You may well think that so-called “molecular gastronomy” is an anathema to real food. The fact you can get a starter kit makes it even simpler for people to dabble with food chemicals. The pr blurb that I got sent from www.moleculargastronomykit.co.uk does tend to suggest otherwise – although as purveyors of the very offending molecular gastronomy kits they would have a different story now wouldn’t they?
There point is that firstly most of the molecular gastronomy ingredients are made from vegetables so are very much real food – just in a slightly different form. The other point – and this one makes more sense to me – is that these are ingredients that are added to food anyway, so you’re already eating them – the idea of actually using and controlling these gastronomy ingredients gives back ownership of the process to the cook and consumer, taking it away from the factories.
The idea of adding chemicals to food is hardly new – after all, who except for an absolute purist would not use the flavour enhancer Sodium Chloride on a regular basis? Salt is every bit real food and has been used as long as people have cooked. So molecular gastronomy just adds a whole new range of chemicals to the armoury.
There is an important difference between the way you should use these chemicals and the way they are used in industry.
Molecular Gastronomy in the food factories:
In industry the modernist chemicals are used to hide deficiencies rather than build upon the qualities. For example the use of emulsifiers and thickeners in bottled sauces is so that they can be stored for a long period of time and will look nice in a glass jar. Some chemicals such as the gelling agent sodium alginate are used to make non-foods have the texture of the thing that they are designed to impersonate. They are disguises not enhancers, they aren’t used to improve but rather to fool the consumer.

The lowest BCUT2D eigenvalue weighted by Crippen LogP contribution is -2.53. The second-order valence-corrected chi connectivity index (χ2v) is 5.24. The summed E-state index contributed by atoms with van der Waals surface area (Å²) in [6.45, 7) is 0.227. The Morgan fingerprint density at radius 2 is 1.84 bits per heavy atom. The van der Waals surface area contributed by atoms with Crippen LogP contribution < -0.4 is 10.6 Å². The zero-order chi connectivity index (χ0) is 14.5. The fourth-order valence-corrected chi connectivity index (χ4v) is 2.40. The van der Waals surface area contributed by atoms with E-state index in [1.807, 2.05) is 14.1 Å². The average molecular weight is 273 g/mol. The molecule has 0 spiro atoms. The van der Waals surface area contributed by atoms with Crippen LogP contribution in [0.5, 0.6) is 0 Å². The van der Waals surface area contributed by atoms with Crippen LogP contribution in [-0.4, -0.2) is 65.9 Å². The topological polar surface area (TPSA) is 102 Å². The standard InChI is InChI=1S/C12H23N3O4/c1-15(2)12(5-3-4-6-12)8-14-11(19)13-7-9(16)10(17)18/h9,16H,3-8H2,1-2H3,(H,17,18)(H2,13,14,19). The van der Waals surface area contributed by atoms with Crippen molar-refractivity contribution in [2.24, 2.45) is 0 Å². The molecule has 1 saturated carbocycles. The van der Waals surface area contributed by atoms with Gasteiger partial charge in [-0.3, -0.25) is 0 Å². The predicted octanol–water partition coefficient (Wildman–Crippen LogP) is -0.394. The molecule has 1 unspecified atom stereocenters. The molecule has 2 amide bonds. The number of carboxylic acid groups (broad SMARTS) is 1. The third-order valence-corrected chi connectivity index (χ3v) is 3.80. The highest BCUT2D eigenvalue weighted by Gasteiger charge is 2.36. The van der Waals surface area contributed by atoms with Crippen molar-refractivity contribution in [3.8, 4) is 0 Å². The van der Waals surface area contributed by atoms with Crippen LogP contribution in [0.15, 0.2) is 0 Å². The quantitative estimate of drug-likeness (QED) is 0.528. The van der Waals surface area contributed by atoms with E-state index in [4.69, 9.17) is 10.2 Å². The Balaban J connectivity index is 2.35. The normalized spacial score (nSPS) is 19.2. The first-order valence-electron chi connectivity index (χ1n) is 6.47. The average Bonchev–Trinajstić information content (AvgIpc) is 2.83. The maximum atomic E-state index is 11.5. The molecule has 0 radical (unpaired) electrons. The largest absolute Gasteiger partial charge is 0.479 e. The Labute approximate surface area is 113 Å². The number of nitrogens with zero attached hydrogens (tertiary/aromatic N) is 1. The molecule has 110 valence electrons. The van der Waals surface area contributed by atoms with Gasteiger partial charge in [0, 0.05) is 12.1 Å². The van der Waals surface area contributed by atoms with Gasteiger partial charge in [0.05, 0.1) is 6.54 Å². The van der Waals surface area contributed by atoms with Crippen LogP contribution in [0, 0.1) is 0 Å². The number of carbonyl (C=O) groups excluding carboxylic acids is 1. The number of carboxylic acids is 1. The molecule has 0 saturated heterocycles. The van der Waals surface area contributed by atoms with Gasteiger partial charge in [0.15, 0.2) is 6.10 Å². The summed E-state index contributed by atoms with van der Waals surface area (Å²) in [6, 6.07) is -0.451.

Molecular Gastronomy at Home
The fusion of the real food movement and the molecular kitchen is modern but old fashioned. You can take the very best ingredients and then make them better. Rather than starting with mediocre and trying to make it average start with the best ad make it better. If you’re making a sauce with some xanthan to homogenize it – you will not need the large quantities used for a sauce that is designed to be bottled and then kept of a shelf for months, if you’re still making everything fresh – then all you will be doing is making your sauce just that little bit more creamy, but all the other components will still be completely fresh and real!
Take a look through any molecular gastronomy starter kit and you’ll see that except for the tiny quantities of molecular gastronomy chemicals every other part can be fresh and seasonal – even organic if that is what you want. So don’t be too purist – try out the fusion of the slow food movement and the world of molecular cuisine!